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HOW TO WORK WITH YOUR CHILD’S TUTOR

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by Marie Rama

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   By December, most parents know if their kids are struggling in school. It is typically around this time that your child’s teacher may encourage you to look for a tutor. But how do you find one?

   While a referral from another parent can be a good place to start, the key is to find a tutor who best addresses the learning styles and issues of your child. That educator may not necessarily be the most popular, most highly priced tutor that everybody else in your school community uses.

   Here are a few keys to finding the perfect tutor for your child:

• Make your child a part of the planning process. Before you begin the tutor search, sit down with your child, even if she is still in elementary school, and have a conversation about how a private tutor can help her become a better student. Together write down one or two simple objectives that she would like to achieve. Discuss these goals with the tutor you choose. Note: Be sure your child is comfortable working with a tutor at least one day a week (after school or on the weekends). Some children will resist extra instructional time or not have the energy for it, and you’ll be wasting your time and money.

• Partner with your child’s classroom teacher. If your child is having problems in school, find out as much information as possible before contacting tutors. Ask about his classroom behavior, work skills, comprehension of the material, participation in class, etc. What information can the teacher relay about your child’s learning style that you can pass on to the tutor?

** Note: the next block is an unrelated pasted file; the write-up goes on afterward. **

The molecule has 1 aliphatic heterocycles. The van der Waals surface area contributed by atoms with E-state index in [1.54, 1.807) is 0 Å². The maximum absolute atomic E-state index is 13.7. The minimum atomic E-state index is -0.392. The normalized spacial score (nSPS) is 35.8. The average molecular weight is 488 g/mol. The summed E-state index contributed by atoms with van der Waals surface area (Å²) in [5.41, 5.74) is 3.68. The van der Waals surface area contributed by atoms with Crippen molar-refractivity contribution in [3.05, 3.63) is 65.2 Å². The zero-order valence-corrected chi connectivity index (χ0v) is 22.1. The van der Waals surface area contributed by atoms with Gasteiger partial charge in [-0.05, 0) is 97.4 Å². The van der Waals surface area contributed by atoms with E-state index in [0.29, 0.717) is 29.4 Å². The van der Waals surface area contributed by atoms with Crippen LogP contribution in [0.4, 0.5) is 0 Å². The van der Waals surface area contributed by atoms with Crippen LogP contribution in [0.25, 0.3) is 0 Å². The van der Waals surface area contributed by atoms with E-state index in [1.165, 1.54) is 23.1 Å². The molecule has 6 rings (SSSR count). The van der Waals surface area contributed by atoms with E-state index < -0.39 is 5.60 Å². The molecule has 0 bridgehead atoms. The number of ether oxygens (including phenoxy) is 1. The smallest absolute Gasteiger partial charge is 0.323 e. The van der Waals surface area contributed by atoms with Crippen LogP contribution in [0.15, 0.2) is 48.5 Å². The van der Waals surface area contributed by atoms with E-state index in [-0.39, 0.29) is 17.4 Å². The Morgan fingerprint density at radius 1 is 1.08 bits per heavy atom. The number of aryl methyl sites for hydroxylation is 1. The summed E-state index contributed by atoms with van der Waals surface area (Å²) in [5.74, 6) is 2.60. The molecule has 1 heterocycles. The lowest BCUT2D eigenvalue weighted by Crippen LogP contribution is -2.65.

• Price is just one indicator of a tutor’s competence. Private tutors, fresh out of college, will typically charge $25-$45 per hour. Master teachers with certification and five or more years of experience will charge from $75 to upwards of $250 an hour, depending on the subject taught and grade level. Consider your child’s personality and learning problems, and also weigh your family’s resources, deciding how much you feel comfortable spending each week on tutoring.

• If you find a tutor through a tutoring service, be sure that the company thoroughly screens the tutors it recommends. A responsible tutoring service will interview each applicant to get a sense of how he relates to pertinent questions about teaching methods and experience. The service should also check at least the tutor’s references — at least two professional and one personal. The most responsible tutoring services will hire an independent agency to run a background check on the tutors to give parents an additional layer of assurance.

• Manage your expectations. If you feel after three or four lessons that the tutoring isn’t helping your child, express your concerns. A good educator will listen and be open to your comments.  Be sure to listen carefully and objectively to the tutor’s response as well. It’s not fair to dismiss a tutor simply because your child’s grade hasn’t improved after a couple of lessons. It might take months to see improvement in your child’s grades, but perhaps you’ll see your child grow less anxious and more confident about his ability to learn the material.

• Don’t hover in the room listening to every word of the lesson. Do remain in the house, nearby, especially during the first few lessons. You can monitor the instruction without being intrusive. A good tutor will welcome your interest. 

• Expect to receive some feedback from the tutor about your child’s progress. The tutoring service should have the tutor provide a summary report of each lesson, which describes the material taught, progress made, and objectives yet to be met. Such a lesson report is an invaluable assessment tool for both the parent and the tutor.

 

MARIE RAMA is the director of improvA, an online tutor matching service based in Westchester that enables parents to search for, identify, hire, and pay highly qualified local tutors using the Internet, or to work with educational consultants to select the best tutors for the child. The company offers independent tutors a marketing, scheduling, billing, and communication package for developing and running a tutoring business.914-337-3871 or www.improvA.com.


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